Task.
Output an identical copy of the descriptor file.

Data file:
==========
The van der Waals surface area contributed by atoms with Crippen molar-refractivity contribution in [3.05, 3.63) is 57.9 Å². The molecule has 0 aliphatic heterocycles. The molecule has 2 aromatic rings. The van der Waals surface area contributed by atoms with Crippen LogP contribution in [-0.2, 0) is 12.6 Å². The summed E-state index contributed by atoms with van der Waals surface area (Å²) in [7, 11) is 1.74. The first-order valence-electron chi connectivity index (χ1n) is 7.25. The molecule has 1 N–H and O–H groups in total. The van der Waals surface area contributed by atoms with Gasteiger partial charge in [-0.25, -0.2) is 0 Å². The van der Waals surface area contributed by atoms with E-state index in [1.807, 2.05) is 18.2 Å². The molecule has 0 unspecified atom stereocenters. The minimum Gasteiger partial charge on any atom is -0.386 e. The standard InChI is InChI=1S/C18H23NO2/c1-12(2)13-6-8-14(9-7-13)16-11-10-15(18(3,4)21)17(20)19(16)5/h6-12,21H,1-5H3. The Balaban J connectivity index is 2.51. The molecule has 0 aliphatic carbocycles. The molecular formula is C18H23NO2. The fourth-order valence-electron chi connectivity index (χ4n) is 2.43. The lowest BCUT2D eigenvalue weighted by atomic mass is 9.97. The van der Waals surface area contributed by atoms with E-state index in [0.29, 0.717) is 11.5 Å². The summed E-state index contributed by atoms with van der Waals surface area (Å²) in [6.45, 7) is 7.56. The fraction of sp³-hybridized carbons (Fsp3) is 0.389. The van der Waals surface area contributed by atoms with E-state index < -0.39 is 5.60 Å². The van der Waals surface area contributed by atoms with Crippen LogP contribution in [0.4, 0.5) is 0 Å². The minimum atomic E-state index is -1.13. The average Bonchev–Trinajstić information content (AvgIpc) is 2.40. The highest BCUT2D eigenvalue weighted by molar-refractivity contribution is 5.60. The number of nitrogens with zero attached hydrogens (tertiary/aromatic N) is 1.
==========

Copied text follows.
The van der Waals surface area contributed by atoms with Crippen molar-refractivity contribution in [3.05, 3.63) is 57.9 Å². The molecule has 0 aliphatic heterocycles. The molecule has 2 aromatic rings. The van der Waals surface area contributed by atoms with Crippen LogP contribution in [-0.2, 0) is 12.6 Å². The summed E-state index contributed by atoms with van der Waals surface area (Å²) in [7, 11) is 1.74. The first-order valence-electron chi connectivity index (χ1n) is 7.25. The molecule has 1 N–H and O–H groups in total. The van der Waals surface area contributed by atoms with Gasteiger partial charge in [-0.25, -0.2) is 0 Å². The van der Waals surface area contributed by atoms with E-state index in [1.807, 2.05) is 18.2 Å². The molecule has 0 unspecified atom stereocenters. The minimum Gasteiger partial charge on any atom is -0.386 e. The standard InChI is InChI=1S/C18H23NO2/c1-12(2)13-6-8-14(9-7-13)16-11-10-15(18(3,4)21)17(20)19(16)5/h6-12,21H,1-5H3. The Balaban J connectivity index is 2.51. The molecule has 0 aliphatic carbocycles. The molecular formula is C18H23NO2. The fourth-order valence-electron chi connectivity index (χ4n) is 2.43. The lowest BCUT2D eigenvalue weighted by atomic mass is 9.97. The van der Waals surface area contributed by atoms with E-state index in [0.29, 0.717) is 11.5 Å². The summed E-state index contributed by atoms with van der Waals surface area (Å²) in [6.45, 7) is 7.56. The fraction of sp³-hybridized carbons (Fsp3) is 0.389. The van der Waals surface area contributed by atoms with E-state index < -0.39 is 5.60 Å². The van der Waals surface area contributed by atoms with Crippen LogP contribution in [0.4, 0.5) is 0 Å². The minimum atomic E-state index is -1.13. The average Bonchev–Trinajstić information content (AvgIpc) is 2.40. The highest BCUT2D eigenvalue weighted by molar-refractivity contribution is 5.60. The number of nitrogens with zero attached hydrogens (tertiary/aromatic N) is 1.